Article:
Dynamic vs. static memory allocation

In this Learning Path you will learn how to implement dynamic memory allocation. One example of dynamic memory allocation is if you have used the C programming language “heap” (malloc, free, etc.) before.

Dynamic memory allocation allows programs to allocate memory while they are running without knowing at build time how much memory they will need. In contrast, static memory allocation is used when the amount of memory is known at build time.

The code sample below shows both dynamic and static memory allocation:


            #include <stdlib.h>

void fn() {
    // Static allocation
    int a = 0;
    // Dynamic allocation
    int *b = malloc(sizeof(int));

In the example above, the size and location of a is known when the program is built. The size of b is also known, but its location is not.

Sometimes, memory may never be allocated, as in the pseudocode example below:


            int main(...) {
    if (/*user has passed some argument*/) {
        int *b = malloc(sizeof(int));

The arguments passed to the program determine if memory is allocated or not.

The C library malloc function

The C standard library provides a special function malloc (m for “memory”, alloc for “allocate”). This is used to ask for a suitably sized memory location while a program is running.


            void *malloc(size_t size);

The C library looks for a chunk of memory with a size of at least X bytes within the memory that it has reserved, where X is the value of the size parameter passed to malloc. For instance, on Ubuntu Linux, this is done by GLIBC.

The example at the top of the page is trivial, of course. As it is we could just statically allocate both integers like this:


            void fn() {
    int a, b = 0;

Variables a and b work fine if they are not needed outside of the function. In other words, if the lifetime of the data is equal to that of the function.

A more complex example (shown below) demonstrates when this is not the case, and the values live longer than the creating function:


            #include <stdlib.h>

typedef struct Entry {
    int data;
    // NULL if end of list, next entry otherwise.
    struct Entry* next;
} Entry;

void add_entry(Entry *entry, int data) {
    // New entry, which becomes the end of the list.
    Entry *new_entry = malloc(sizeof(Entry));
    new_entry->data = data;
    new_entry->next = NULL;

    // Previous tail now points to the newly allocated entry.
    entry->next = new_entry;

What you see above is a struct Entry that defines a singly-linked-list entry. Singly meaning that you can go forward via next, but you cannot go backwards in the list. There is some data and each entry points to the next entry, next, assuming there is one (it will be NULL for the end of the list).

add_entry makes a new entry and adds it to the end of the list.

Think about how you would use these functions. You could start with some known sizes of lists, like a global variable for the head (first entry) of our list.


            Entry head = {.data = 123, .next=NULL};

Now you want to add another Entry to this list at runtime. You do not know ahead of time what it will contain or if we will add it or not. Where would you put that entry?

  • If it is another global variable, we would have to declare many empty Entry values and hope we never need more than that amount.
Other Allocation Techniques

Although in this specific case global variables aren’t a good solution, there are cases where large sets of pre-allocated objects can be beneficial. For example, it provides a known upper bound of memory usage and makes the timing of each allocation predictable. These techniques are not covered in this Learning Path. It will, however, be useful to think about them after you have completed this learning path.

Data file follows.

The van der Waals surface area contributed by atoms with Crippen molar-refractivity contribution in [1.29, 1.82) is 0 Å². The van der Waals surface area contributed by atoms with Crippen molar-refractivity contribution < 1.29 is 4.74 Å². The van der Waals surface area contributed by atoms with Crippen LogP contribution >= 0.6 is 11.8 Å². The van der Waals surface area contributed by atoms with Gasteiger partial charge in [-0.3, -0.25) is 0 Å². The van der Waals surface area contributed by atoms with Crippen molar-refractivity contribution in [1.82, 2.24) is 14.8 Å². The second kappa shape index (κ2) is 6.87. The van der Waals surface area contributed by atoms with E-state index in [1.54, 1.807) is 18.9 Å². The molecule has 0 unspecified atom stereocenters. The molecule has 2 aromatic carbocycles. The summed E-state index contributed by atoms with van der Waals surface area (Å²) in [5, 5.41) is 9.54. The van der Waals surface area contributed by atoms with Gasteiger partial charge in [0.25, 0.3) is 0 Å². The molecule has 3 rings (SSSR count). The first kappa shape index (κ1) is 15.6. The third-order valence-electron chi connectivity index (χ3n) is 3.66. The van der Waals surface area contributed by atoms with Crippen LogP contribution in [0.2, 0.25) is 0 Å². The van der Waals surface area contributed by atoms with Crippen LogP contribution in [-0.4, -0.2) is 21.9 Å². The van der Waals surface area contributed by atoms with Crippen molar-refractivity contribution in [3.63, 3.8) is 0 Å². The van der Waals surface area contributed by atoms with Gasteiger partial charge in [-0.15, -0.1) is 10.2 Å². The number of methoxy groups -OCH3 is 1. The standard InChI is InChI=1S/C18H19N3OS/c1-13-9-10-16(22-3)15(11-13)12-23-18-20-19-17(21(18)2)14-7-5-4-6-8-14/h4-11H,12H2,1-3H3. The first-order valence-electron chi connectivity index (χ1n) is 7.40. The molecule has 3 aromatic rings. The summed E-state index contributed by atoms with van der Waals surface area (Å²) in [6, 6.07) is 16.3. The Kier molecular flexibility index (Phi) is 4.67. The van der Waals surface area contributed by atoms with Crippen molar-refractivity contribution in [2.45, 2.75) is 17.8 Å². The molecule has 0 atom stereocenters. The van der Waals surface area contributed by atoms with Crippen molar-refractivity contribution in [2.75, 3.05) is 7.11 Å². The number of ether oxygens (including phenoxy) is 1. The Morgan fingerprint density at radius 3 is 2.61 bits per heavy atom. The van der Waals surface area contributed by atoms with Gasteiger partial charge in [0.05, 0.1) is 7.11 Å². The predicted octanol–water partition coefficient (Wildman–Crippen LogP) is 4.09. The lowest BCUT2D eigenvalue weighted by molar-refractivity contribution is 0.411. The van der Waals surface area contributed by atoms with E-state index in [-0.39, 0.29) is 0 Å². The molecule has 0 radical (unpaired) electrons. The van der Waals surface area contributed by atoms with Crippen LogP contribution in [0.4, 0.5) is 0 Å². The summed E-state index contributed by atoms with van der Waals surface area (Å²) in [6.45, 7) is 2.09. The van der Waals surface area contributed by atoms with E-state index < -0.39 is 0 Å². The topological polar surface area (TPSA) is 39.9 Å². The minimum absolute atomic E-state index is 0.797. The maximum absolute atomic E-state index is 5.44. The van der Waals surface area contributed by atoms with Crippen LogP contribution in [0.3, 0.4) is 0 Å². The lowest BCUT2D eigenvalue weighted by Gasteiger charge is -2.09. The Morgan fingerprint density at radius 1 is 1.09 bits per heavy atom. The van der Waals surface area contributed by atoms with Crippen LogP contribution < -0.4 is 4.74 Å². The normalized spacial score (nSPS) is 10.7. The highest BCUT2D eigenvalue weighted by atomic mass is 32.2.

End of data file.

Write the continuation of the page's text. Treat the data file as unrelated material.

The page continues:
• If it is in a function’s stack frame, that stack frame will be reclaimed and modified by future functions, corrupting the new Entry.

So you can see, dynamic memory allocation is required, which is why the add_entry shown above calls malloc. The resulting pointer points to somewhere not in the program’s global data section or in any function’s stack space, but in the heap memory. It will stay in the heap until a call to free is made.

The C library free function

You cannot ask malloc for memory forever. Eventually the space will run out. You should give up your dynamic memory once it is not needed, using free .


            void free(void *ptr);

You call free with a pointer previously returned by malloc, and this tells the heap that the memory is no longer needed.

Undefined Behavior

You may wonder what happens if you don’t pass the exact same pointer to free as malloc returned. The result varies as this is “undefined behavior”, which essentially means a large variety of unexpected things can happen.

In practice, many allocators will tolerate this difference or reject it outright if it’s not possible to do something sensible with the pointer.

Remember, just because one allocator handles this a certain way, it does not mean all allocators will be the same. Indeed, the same allocator may handle it differently for different allocations within the same program.

You can use free to remove an item from your linked list:


            void remove_entry(Entry* previous, Entry* entry) {
    // NULL checks skipped for brevity.
    previous->next = entry->next;

remove_entry makes the previous entry point to the entry after the one we want to remove, so that the list skips over it. With entry now isolated we call free to give up the memory it occupies:


            ----- List ------ | - Heap --
[A] -> [B] -> [C] | [A][B][C]
[A]    [B]    [C] | [A][B][C]
 |-------------^  |
[A]---------->[C] | [A]   [C]

We’ve now covered the high level how and why for using malloc and free. Next you will see a possible implementation of a dynamic memory allocator.